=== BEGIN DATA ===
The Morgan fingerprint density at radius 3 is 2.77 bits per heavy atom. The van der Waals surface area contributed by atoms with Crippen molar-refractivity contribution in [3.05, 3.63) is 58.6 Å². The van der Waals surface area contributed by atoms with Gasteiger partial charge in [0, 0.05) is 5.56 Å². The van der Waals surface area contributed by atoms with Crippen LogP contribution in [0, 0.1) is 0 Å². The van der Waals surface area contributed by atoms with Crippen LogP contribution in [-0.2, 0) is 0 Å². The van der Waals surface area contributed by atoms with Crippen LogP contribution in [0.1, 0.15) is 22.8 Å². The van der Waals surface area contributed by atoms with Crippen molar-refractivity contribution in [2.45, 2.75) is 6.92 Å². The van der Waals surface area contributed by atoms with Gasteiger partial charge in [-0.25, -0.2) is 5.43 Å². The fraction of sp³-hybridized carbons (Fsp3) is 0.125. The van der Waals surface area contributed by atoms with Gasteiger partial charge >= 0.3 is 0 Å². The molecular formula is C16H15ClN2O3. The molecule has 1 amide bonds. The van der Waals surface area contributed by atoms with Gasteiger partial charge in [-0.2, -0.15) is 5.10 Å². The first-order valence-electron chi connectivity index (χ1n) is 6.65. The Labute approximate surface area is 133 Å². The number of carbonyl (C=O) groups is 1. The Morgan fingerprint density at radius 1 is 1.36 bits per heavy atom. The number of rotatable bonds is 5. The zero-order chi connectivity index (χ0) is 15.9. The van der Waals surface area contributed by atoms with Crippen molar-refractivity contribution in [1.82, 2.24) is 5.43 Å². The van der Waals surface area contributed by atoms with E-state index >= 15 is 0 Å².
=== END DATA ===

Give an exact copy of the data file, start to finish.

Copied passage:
The Morgan fingerprint density at radius 3 is 2.77 bits per heavy atom. The van der Waals surface area contributed by atoms with Crippen molar-refractivity contribution in [3.05, 3.63) is 58.6 Å². The van der Waals surface area contributed by atoms with Gasteiger partial charge in [0, 0.05) is 5.56 Å². The van der Waals surface area contributed by atoms with Crippen LogP contribution in [0, 0.1) is 0 Å². The van der Waals surface area contributed by atoms with Crippen LogP contribution in [-0.2, 0) is 0 Å². The van der Waals surface area contributed by atoms with Crippen LogP contribution in [0.1, 0.15) is 22.8 Å². The van der Waals surface area contributed by atoms with Crippen molar-refractivity contribution in [2.45, 2.75) is 6.92 Å². The van der Waals surface area contributed by atoms with Gasteiger partial charge in [-0.25, -0.2) is 5.43 Å². The fraction of sp³-hybridized carbons (Fsp3) is 0.125. The van der Waals surface area contributed by atoms with Gasteiger partial charge >= 0.3 is 0 Å². The molecular formula is C16H15ClN2O3. The molecule has 1 amide bonds. The van der Waals surface area contributed by atoms with Gasteiger partial charge in [-0.2, -0.15) is 5.10 Å². The first-order valence-electron chi connectivity index (χ1n) is 6.65. The Labute approximate surface area is 133 Å². The number of carbonyl (C=O) groups is 1. The Morgan fingerprint density at radius 1 is 1.36 bits per heavy atom. The number of rotatable bonds is 5. The zero-order chi connectivity index (χ0) is 15.9. The van der Waals surface area contributed by atoms with Crippen molar-refractivity contribution in [1.82, 2.24) is 5.43 Å². The van der Waals surface area contributed by atoms with E-state index >= 15 is 0 Å².